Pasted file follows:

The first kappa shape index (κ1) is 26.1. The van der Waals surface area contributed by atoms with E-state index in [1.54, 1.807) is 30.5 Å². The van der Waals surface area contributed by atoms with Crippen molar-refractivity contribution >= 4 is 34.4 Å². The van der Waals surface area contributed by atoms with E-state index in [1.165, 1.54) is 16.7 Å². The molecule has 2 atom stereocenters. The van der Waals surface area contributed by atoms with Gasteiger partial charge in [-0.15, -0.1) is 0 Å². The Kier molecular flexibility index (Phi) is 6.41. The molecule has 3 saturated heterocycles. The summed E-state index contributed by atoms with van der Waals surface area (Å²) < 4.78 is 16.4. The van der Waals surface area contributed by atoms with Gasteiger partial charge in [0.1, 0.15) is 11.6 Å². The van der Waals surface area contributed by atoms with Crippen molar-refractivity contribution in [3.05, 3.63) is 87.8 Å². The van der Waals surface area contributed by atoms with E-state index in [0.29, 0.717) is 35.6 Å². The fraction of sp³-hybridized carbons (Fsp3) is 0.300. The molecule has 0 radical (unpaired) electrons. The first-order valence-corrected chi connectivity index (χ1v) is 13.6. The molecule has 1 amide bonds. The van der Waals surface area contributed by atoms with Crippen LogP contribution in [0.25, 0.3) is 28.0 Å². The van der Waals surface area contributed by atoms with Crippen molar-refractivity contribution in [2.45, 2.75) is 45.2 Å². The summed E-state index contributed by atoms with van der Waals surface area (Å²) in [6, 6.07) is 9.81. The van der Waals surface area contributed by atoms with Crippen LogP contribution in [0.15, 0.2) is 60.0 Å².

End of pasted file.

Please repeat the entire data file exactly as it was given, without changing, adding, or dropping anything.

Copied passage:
The first kappa shape index (κ1) is 26.1. The van der Waals surface area contributed by atoms with E-state index in [1.54, 1.807) is 30.5 Å². The van der Waals surface area contributed by atoms with Crippen molar-refractivity contribution >= 4 is 34.4 Å². The van der Waals surface area contributed by atoms with E-state index in [1.165, 1.54) is 16.7 Å². The molecule has 2 atom stereocenters. The van der Waals surface area contributed by atoms with Gasteiger partial charge in [-0.15, -0.1) is 0 Å². The Kier molecular flexibility index (Phi) is 6.41. The molecule has 3 saturated heterocycles. The summed E-state index contributed by atoms with van der Waals surface area (Å²) < 4.78 is 16.4. The van der Waals surface area contributed by atoms with Gasteiger partial charge in [0.1, 0.15) is 11.6 Å². The van der Waals surface area contributed by atoms with Crippen molar-refractivity contribution in [3.05, 3.63) is 87.8 Å². The van der Waals surface area contributed by atoms with E-state index in [0.29, 0.717) is 35.6 Å². The fraction of sp³-hybridized carbons (Fsp3) is 0.300. The molecule has 0 radical (unpaired) electrons. The first-order valence-corrected chi connectivity index (χ1v) is 13.6. The molecule has 1 amide bonds. The van der Waals surface area contributed by atoms with Crippen LogP contribution in [0.25, 0.3) is 28.0 Å². The van der Waals surface area contributed by atoms with Crippen molar-refractivity contribution in [2.45, 2.75) is 45.2 Å². The summed E-state index contributed by atoms with van der Waals surface area (Å²) in [6, 6.07) is 9.81. The van der Waals surface area contributed by atoms with Crippen LogP contribution in [0.15, 0.2) is 60.0 Å².